Multiple sclerosis (MS) is a frequent and disabling neurological disease characterised by multifocal destruction of myelin in the central nervous system. The disease typically begins between the ages of 20 and 30, and affects twice as many women as men.
- In 85% of cases, the disease initially evolves through relapses that either resolve completely or lead to sequelae in a few weeks or months (pure remitting phase or remitting phase with sequelae)
- However, in approximately 50% of cases, patients who are initially presenting with a remitting course subsequently evolve towards a progressive form (secondary progressive form)
- In 15% of patients, the disease strikes with an immediate progressive setting without relapses (primary progressive form)
In patients presenting regressive attacks, remissions are less complete over time, resulting in functional sequelae, including loss of walking ability occurring on an average 20 years after the beginning of the disease.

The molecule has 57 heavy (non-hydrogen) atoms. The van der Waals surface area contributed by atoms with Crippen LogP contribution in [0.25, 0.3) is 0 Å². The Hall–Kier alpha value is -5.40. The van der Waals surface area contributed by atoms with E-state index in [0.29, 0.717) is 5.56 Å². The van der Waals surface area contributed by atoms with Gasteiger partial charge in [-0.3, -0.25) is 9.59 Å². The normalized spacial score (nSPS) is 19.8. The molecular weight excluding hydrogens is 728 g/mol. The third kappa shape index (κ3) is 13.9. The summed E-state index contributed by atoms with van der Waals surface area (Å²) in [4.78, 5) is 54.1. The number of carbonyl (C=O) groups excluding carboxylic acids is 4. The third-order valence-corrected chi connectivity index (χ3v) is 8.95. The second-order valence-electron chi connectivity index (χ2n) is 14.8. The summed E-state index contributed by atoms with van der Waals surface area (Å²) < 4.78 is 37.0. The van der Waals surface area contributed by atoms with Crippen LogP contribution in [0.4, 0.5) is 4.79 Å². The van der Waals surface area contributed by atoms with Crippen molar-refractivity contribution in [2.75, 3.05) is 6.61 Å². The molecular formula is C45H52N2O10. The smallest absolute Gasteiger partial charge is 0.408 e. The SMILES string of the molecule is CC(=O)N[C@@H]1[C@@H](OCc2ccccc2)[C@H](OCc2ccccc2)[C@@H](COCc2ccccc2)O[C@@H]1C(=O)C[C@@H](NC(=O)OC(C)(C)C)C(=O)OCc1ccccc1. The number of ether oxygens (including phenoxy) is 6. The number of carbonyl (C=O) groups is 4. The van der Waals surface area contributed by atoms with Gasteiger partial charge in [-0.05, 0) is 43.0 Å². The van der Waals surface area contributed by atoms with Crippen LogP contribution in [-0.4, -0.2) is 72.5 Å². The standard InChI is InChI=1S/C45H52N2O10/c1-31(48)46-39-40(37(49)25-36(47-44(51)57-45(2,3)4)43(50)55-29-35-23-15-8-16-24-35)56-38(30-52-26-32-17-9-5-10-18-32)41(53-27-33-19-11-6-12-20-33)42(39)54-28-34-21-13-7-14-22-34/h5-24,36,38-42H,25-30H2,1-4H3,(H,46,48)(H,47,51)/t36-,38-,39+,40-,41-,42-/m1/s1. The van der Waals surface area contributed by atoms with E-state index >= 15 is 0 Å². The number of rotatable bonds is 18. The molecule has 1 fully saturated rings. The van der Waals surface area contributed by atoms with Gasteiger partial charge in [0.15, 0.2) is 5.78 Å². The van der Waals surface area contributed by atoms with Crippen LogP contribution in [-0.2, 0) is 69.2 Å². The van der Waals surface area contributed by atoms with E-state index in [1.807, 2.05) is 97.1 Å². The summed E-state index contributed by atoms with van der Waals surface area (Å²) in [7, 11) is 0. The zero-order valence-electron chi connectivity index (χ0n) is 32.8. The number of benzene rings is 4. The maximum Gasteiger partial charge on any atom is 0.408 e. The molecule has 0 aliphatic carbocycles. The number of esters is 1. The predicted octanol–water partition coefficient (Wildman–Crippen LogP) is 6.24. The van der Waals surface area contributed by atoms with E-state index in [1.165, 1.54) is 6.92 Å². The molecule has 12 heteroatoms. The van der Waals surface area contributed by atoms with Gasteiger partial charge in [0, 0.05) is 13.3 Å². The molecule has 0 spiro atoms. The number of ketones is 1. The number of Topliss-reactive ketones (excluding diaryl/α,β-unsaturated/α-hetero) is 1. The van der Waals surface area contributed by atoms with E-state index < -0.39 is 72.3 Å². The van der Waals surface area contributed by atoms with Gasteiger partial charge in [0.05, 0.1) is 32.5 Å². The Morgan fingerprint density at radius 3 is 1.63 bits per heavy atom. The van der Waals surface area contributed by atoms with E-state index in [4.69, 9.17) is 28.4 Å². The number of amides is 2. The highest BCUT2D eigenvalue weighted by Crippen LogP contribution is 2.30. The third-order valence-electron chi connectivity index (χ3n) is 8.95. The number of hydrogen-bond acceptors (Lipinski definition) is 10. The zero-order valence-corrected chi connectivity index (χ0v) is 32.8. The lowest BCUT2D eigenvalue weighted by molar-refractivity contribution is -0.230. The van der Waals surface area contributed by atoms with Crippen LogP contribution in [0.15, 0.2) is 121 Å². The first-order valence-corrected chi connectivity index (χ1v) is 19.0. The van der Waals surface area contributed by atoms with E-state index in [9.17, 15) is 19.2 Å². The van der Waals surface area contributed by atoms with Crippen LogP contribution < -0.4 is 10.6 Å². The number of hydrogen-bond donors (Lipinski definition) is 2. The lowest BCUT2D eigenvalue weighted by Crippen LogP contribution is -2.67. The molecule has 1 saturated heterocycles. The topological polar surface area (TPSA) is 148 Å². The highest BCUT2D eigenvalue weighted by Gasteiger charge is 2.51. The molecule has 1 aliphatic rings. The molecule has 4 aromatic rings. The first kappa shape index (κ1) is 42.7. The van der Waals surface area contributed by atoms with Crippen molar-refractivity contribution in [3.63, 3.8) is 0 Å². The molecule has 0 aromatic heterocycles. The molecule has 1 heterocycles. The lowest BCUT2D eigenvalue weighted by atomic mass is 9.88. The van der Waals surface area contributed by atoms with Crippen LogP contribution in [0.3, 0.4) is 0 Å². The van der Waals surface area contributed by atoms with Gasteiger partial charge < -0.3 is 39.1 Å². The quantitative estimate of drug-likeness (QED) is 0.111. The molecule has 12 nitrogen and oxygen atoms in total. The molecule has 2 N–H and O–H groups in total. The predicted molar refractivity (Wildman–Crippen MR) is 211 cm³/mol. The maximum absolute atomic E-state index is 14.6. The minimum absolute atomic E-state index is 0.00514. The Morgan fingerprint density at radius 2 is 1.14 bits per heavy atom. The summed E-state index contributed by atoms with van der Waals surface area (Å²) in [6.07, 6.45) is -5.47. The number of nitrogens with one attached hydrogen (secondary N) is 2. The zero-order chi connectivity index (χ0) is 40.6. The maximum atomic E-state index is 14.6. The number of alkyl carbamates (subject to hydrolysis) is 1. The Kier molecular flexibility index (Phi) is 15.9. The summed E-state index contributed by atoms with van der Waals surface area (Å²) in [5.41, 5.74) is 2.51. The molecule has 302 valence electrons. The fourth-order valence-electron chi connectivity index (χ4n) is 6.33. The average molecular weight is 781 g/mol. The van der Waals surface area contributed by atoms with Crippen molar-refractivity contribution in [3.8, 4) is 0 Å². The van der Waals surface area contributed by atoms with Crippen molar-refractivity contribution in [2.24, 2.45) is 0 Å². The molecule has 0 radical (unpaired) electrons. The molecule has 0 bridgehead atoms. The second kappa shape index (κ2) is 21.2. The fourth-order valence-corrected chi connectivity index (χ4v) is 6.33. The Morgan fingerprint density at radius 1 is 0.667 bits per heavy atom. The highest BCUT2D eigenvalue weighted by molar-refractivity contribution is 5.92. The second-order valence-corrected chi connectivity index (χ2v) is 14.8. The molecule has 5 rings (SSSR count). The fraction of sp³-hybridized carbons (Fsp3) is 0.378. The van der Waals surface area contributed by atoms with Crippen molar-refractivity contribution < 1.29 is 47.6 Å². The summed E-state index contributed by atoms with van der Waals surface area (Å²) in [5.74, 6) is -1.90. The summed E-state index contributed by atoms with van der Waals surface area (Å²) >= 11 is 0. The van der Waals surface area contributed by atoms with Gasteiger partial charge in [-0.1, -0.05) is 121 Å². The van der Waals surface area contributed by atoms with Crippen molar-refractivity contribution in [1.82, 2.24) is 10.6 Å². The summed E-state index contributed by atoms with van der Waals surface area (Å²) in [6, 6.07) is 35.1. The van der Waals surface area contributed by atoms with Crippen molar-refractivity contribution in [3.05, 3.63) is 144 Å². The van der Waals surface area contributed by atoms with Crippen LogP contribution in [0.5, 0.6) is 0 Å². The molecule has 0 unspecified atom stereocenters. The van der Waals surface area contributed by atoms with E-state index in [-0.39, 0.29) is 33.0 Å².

Thus, MS can have three evolutive modes:
- Relapsing-remitting form: exacerbations alternating with remissions during which partial or total recovery is observed. The remissions can last months or years. The exacerbations can occur spontaneously or be triggered by certain external factors, such as an infection, post-partum or certain vaccinations.
- Primary progressive form: the disease course is progressive without remissions, and may include occasional plateaus during which progression stops.
- Secondary progressive form: this form follows on to a remitting form and begins with attacks alternating with remissions, followed by a gradual progression of the disease with or without superimposed relapses.
While immunosuppressive or immunomodulatory treatments aiming at inhibiting the inflammatory reaction are effective in decreasing the number or the duration of the active lesions, they have very little effect on long-term disability and little or no effect in the progressive (primary or secondary) forms of the disease.